Good Paper – An Eco-System of Giving

an_eco-system_of_giving

 

goodpaper_coverimageHow can businesses make a huge difference with small gestures?

You may have noticed that more and more people, companies and organisations are becoming focused on subjects like social responsibility, community service, volunteerism and ethical business practices. In a recent issue of Time magazine, we found an eyecatching cover story ‘The Responsibility Revolution’. In the article, the reporter Richard Stengel reveals the results of the recent poll taken by Time Magazine showing the rise of a new trend – Conscious Consumerism.

“We are again entering a period of social change as we are recalibrating our sense of what it means to be a citizen, not just through voting or volunteering but also through commerce: by what we buy” explains Stengel.

In the same issue of the magazine, there are a number of articles outlining the serious issues our world faces. So, while we see the transformation going on with more and more people wanting to make our world a better place, we also see more issues cropping up in our world.

So is there a way of making our world work in an even better way? We think so. And we think it’s possible to do it quickly and on a massive scale by recognising the leverage that small and large businesses have

Conscious business practice
It is getting tougher for some companies to survive in a world full of unstable economic shifts, globalisation and changing technologies. Their focus becomes the ‘bottom line’ and the concept of “giving back” is not in the radar because the dominant picture is the “bottom line”. But what if, in fact, giving is a natural part of who we are. Perhaps what businesses need is a set of tools to help them do good AND do well.

And maybe that just takes a little imagination to make it happen. Let’s explore it.

Changing the world, one transaction at a time

Imagine this – every time we dined out, a child in need receives a nutritious meal. And imagine if every time we bought a book, a tree gets planted and every time we went to see a doctor, someone in need receives medical support and attention.

Or if we bought a TV and a cataractblind person got the gift of sight. Or imagine you owned a simple coffee-shop and you built the business on the basis of being able to say: every time you buy our coffee, a child in Africa gets access to clean, pure water.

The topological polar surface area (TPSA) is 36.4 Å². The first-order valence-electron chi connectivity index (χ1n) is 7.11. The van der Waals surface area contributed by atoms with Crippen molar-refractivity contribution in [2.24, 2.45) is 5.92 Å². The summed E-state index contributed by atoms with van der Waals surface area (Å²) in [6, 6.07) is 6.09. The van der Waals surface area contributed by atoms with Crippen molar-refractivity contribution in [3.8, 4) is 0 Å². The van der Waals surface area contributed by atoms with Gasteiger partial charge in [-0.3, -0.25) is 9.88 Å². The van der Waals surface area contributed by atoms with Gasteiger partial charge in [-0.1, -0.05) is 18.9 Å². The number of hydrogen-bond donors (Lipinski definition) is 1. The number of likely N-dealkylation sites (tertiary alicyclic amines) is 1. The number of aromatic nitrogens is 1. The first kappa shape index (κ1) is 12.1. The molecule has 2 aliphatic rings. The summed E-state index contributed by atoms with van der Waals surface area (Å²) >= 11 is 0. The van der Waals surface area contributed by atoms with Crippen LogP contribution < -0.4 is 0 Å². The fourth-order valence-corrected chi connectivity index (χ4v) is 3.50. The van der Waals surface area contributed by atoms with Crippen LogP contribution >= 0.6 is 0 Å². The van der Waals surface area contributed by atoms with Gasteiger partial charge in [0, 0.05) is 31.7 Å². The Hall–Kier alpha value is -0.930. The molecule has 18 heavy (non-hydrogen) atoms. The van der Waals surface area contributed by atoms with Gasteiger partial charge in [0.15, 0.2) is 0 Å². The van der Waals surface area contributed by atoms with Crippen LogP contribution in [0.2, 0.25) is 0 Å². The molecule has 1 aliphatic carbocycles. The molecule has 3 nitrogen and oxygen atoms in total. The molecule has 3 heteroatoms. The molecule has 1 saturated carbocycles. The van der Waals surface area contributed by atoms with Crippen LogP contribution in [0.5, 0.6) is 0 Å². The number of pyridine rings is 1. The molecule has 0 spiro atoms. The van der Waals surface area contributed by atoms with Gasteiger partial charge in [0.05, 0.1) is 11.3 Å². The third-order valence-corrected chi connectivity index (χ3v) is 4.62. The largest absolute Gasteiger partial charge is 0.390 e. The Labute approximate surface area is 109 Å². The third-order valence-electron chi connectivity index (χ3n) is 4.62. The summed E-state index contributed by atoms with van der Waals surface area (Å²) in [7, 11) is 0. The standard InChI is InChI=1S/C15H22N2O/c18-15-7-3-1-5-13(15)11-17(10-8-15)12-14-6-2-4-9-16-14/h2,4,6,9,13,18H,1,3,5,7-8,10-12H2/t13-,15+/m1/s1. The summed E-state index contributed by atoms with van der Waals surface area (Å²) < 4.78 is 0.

When you imagine like this, you start to see the new way of giving. We call it B1G1 giving. ‘Buy one and give one’ instead of ‘Buy one and get one more’. Instead of gaining and saving temporally, we gain together and save long-term. This is the concept of B1G1® giving which is steadily spreading around the world, driven by a unique social enterprise with headquarters in Singapore.

Buy1GIVE1 is bringing together businesses, causes and consumers in a way not done before. Your business or the business in your neighbourhood can become a unique giving company today just by linking a small part of the transaction to a tangible giving activity. And over 600 causes from different countries and categories are listed on the B1G1 website at www.b1g1.com.

The giving can start (as in the coffee/water example above) from just 1 cent! So we begin to see how small and almost unnoticeable amounts can make huge difference over time and culmulatively.

One of my favourite examples is the fact that businesses can now give goats to families in Africa to provide those families with income for life – and all it costs is US$12!

And the real answer… just a bee?

When at B1G1 we talk about how giving is important part of our world, we often use the bee as a metaphor. Yes, a bee.

Bees are important part of keeping our world full of abundance. A large part of our food supplies comes from bees pollinating flowers as they fly around to collect more nectar. It means when bees disappear from our world, most of our food supplies disappear as well. Estimates suggest that if bees did disappear, one-third of our food supplies would be wiped out. Bees don’t do what they do because they are concerned about the world’s sustainability. They simply pollinate flowers as they get what they want. As a result, this natural cycle of giving itself creates more, making the world sustainable.

We can also do that naturally too. Giving and receiving through our everyday activities. Like bees, we can develop a new eco-system of giving.

So now, would you like to ‘bee’ part of it? It is so simple – just check it out here at www.b1g1.com.

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